When it comes to global warming, Hawken says, we’ve been “focusing too much on the problem instead of the solution….  Regenerative development is development, whether it’s on an urban, transportation, housing, marine agriculture, or health level.  It’s development that actually heals the future as opposed to stealing from it, which is what we’re doing today.”

 Paul Hawken on One Hundred Solutions to the Climate Crisis

8 Senators Call for Probe of ‘Arbitrary’ Reassignment of Federal Scientists

The senators' letter, following a whistleblower complaint from a climate scientist in the Interior Department, says there may be as many as 50 similar cases.


Democratic Sens. Maria Cantwell (center), Ron Wyden and Debbie Stabenow, wrote to the deputy inspector general of the Interior Department asking her to look into the reassignment of scientists. Republican Sen. Lisa Murkowski (right) of Alaska also said she would talk with Interior Secretary Ryan Zinke. (Credit: Jim Watson/Getty Images) Click to Enlarge.
Eight U.S. senators called for an investigation today after a federal climate scientist filed a whistleblower complaint alleging that he had been arbitrarily reassigned by the Trump administration in what he believed was retaliation for speaking out publicly about the dangers climate change poses to Alaska Native communities.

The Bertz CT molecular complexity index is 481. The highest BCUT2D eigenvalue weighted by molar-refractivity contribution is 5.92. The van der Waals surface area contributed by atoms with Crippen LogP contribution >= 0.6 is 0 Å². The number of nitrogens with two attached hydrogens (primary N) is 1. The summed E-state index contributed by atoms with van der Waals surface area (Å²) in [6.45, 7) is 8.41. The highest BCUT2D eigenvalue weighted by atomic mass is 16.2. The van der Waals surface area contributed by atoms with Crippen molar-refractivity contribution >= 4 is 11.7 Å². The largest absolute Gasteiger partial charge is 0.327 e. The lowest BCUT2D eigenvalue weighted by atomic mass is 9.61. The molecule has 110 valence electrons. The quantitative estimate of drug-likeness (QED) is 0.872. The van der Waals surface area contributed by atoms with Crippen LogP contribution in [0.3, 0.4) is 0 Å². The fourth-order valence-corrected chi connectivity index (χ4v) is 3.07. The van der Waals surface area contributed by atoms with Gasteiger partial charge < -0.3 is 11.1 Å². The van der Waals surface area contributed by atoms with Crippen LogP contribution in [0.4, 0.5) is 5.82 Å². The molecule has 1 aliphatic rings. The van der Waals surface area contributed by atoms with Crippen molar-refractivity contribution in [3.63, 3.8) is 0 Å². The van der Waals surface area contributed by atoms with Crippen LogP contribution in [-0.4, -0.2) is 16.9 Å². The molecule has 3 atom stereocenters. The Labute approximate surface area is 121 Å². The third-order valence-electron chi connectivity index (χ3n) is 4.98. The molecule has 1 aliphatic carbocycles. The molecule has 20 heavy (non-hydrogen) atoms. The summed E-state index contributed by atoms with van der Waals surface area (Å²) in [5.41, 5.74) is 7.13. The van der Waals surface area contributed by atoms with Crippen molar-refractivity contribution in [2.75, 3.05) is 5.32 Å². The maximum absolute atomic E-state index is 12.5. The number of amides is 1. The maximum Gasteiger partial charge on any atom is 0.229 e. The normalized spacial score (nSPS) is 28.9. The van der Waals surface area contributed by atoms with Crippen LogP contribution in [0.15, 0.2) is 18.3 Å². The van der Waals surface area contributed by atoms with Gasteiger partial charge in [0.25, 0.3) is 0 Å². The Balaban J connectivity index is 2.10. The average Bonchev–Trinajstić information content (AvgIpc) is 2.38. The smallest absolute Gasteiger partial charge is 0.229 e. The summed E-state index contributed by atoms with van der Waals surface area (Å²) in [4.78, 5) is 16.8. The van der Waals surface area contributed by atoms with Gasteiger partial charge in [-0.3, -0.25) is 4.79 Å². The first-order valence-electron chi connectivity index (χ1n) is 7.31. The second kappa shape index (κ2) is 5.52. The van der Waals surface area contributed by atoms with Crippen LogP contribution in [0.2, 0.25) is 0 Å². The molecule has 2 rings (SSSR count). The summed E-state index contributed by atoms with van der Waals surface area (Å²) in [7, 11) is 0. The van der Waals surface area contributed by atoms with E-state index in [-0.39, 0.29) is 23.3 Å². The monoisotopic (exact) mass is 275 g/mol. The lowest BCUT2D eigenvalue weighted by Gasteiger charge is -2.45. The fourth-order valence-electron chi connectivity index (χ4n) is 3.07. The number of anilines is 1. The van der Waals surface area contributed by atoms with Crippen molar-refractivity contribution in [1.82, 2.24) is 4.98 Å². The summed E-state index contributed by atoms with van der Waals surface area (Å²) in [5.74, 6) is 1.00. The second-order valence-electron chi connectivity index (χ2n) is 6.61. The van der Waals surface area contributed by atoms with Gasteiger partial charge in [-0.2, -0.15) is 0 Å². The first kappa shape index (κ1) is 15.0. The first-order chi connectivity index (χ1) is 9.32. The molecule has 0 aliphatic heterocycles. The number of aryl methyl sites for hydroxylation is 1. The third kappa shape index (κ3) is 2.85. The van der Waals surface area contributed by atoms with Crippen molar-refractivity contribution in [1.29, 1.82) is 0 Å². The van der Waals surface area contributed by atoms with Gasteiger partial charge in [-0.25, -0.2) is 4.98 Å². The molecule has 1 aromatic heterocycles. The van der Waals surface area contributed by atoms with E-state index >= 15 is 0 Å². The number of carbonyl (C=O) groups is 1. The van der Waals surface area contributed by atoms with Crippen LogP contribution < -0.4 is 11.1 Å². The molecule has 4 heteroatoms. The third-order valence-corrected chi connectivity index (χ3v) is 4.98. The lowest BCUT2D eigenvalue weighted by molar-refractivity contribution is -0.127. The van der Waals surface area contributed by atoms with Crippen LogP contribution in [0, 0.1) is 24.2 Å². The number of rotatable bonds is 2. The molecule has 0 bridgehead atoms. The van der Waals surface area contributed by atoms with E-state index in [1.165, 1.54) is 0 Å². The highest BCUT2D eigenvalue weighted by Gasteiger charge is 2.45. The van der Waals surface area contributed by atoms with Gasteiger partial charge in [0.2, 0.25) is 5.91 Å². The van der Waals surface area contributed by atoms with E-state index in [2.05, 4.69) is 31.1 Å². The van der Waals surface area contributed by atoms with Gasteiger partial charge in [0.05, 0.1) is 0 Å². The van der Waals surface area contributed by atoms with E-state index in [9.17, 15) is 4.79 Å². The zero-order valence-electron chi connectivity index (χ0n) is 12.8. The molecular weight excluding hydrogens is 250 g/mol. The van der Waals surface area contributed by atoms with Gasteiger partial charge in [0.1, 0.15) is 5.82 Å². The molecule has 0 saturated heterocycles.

The scientist, Joel Clement, had been working on climate adaptation in Alaska for the Department of Interior when he was moved to an obscure accounting position that deals with fossil fuel royalty payments.

The senators, all members of the Senate Energy and Natural Resources Committee, asked the deputy inspector general in the Department of Interior to look into allegations that as many as 50 Senior Executive Service employees at the department has been arbitrarily reassigned.

"We believe that any reassignment of highly trained, highly competent senior executives within the department from the positions in which they may best use their training and competence to accomplish the department's mission and best serve the public interest to sinecures where their talents are wasted would constitute a serious act of mismanagement, a gross waste of public funds, and an abuse of authority," the senators wrote.

The Senior Executive Service was created to provide continuity in the management of public programs, with career experts in their subject areas serving under the political appointees. Under the law, agency heads can reassign senior executives, provided the changes are made "to best accomplish the agency's mission."

"Any suggestion that the department is reassigning SES employees to force them to resign, to silence their voices, or to punish them for the conscientious performance of their public duties is extremely troubling and calls for the closest examination," the senators wrote.  No Republicans signed the letter.